Sailing on Lake Tahoe for more than competition |

Sailing on Lake Tahoe for more than competition

On a windy Wednesday night, Steve Davis and two fellow crew members set sail from Tahoe Keys Marina for a weekly race known as the Beer Can Races. The race is designed to get people together for a Hump Day break from the daily grind and to drink some beer.

But for Davis and his crew, who had competed in the 1998 J-24 World Sailing Championship in San Francisco, the innate drive for victory dictated the mood on board their J-24, Snow Job.

With 15 to 20 knot winds, conditions were intense.

Under the darkening hue of the setting sun, about 20 boats made circles near the starting buoy, setting up for the beginning of the race.

“How much time?” Davis called out to a rival boat.

“Four minutes!” came the response from a fellow sailor.

Davis, Brian Goepfrich and Chad Cleaves, three-fifths of a crew that had finished 18th in the world just two years ago, sped off from the start and cruised through the waves, calling out tactical information and making intricate adjustments.

To the untrained eye, the maneuvers on board could have looked like a chaotic scramble, but to the credit of the crew, precision was the result.

In spite of its smaller size, the Snow Job triumphed over the larger and faster boats.

“Us beating those boats is like a go-cart blowing by a Formula One race car!” Cleaves exclaimed.

Davis got his first taste of sailing at 8 years old while at Camp Lookout, a boys camp on Lower Herring Lake, which had a channel that led to Lake Michigan.

The camp was owned by his father. A rustic camp, accessible only by a pontoon boat, it was located in the woods, 300 miles from his boyhood home in Chicago.

On an adjacent shore of Lower Herring was a resort community of cottages called Watervale where the “elite kids” spent their summers.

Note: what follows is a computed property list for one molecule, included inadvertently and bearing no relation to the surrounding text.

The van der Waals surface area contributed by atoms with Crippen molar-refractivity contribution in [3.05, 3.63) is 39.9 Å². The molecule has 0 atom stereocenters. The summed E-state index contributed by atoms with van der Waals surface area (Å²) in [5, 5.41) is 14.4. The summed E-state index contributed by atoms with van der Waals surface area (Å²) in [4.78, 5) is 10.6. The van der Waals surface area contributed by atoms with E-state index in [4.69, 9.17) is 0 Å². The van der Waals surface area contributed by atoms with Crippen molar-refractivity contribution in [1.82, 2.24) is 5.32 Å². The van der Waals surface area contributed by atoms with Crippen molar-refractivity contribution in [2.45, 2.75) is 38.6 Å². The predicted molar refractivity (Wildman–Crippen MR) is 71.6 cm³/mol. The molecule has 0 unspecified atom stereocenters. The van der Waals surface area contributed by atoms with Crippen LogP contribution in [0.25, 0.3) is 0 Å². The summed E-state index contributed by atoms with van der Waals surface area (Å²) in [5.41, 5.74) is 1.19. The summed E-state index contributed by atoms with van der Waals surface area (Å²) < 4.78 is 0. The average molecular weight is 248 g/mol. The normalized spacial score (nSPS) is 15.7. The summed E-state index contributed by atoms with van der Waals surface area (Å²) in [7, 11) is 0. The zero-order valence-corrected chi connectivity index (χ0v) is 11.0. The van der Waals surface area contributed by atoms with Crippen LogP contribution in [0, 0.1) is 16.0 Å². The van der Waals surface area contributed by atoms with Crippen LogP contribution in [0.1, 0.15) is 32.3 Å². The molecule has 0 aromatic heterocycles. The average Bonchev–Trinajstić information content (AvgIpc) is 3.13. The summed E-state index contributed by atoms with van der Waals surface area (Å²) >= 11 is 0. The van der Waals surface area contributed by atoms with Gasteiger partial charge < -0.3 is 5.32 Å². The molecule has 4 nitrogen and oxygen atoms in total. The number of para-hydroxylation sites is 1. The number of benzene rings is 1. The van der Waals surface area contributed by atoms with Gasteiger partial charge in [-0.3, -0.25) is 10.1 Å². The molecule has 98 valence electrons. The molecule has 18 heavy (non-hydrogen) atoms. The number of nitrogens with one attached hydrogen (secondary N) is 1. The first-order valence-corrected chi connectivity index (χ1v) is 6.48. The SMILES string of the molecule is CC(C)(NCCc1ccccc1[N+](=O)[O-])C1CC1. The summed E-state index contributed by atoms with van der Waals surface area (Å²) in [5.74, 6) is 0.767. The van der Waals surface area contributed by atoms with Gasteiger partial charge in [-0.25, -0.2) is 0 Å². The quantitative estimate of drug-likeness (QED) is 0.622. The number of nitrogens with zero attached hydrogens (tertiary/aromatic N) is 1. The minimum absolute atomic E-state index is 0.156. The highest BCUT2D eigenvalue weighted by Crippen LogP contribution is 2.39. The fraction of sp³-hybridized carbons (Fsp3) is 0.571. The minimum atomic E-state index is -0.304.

After a while, a rivalry developed between the kids at the resort community and those at Camp Lookout. Seven years later the inevitable happened – a race to determine which group had the best sailors.

In a pack of 20 boats, the 15-year-old Davis tasted his first sailing victory. In the clutch, he used a special sailing technique to edge out the lead boat at the finish line, a line which ended at the resort community – enemy territory.

“They were so (upset), because they thought they were so much better than us,” Davis said with a smile.

But like in the movies, not only did he claim victory, but he claimed the girl. She was “the hot girl” from the competing community, Davis said. That night he was invited to a beach party on their turf and became friends with the other kids.

Not a bad introduction to the spoils of victory for the young Davis, but little did he know that he would go on to compete in national and world championship sailing races with crew members from Lake Tahoe and San Francisco.

“It all comes down to being competitive,” Davis said. “It is something inside yourself that makes you want to feel like you’re good at something.”

Davis entered into competitive racing, simply by meeting the right people at the right time.

Working as a kitchen manager at The Cantina in 1988, he met the captain of his first racing crew, Bob Richards, who was then general manager for Camp Richardson.

That was when he first competed in the weekly Beer Can Races.

He went on to become vice commodore of the Windjammers Yacht Club.

Two years after sailing with Richards, Davis joined a new crew on board Peter Whitney’s J-24, Cool Breeze and headed to Miami to race in the nationals.

“I learned a lot at those nationals because we had so many wind conditions, anything from zero to 25 knots, so that put me at a level where I could compete with most boats,” Davis said.

A year later Davis joined his current crew on Goepfrich’s boat. The crew includes Cleaves, Terry Ogg and Brian’s brother, Karl.

The crew places in the top three of the San Francisco Bay races in which it competes each year.

As for local plans, Davis, who now works as an accounting supervisor for Sierra-at-Tahoe, hopes to start a sailing school with Goepfrich. Plans to bring a J-24 Regatta to Tahoe may also be in their future. But what is certain is that Davis and his crew will begin sailing again in the San Francisco Bay Spring Series at the end of January, the same races that qualified them for the J-24 World Championship in 1998.

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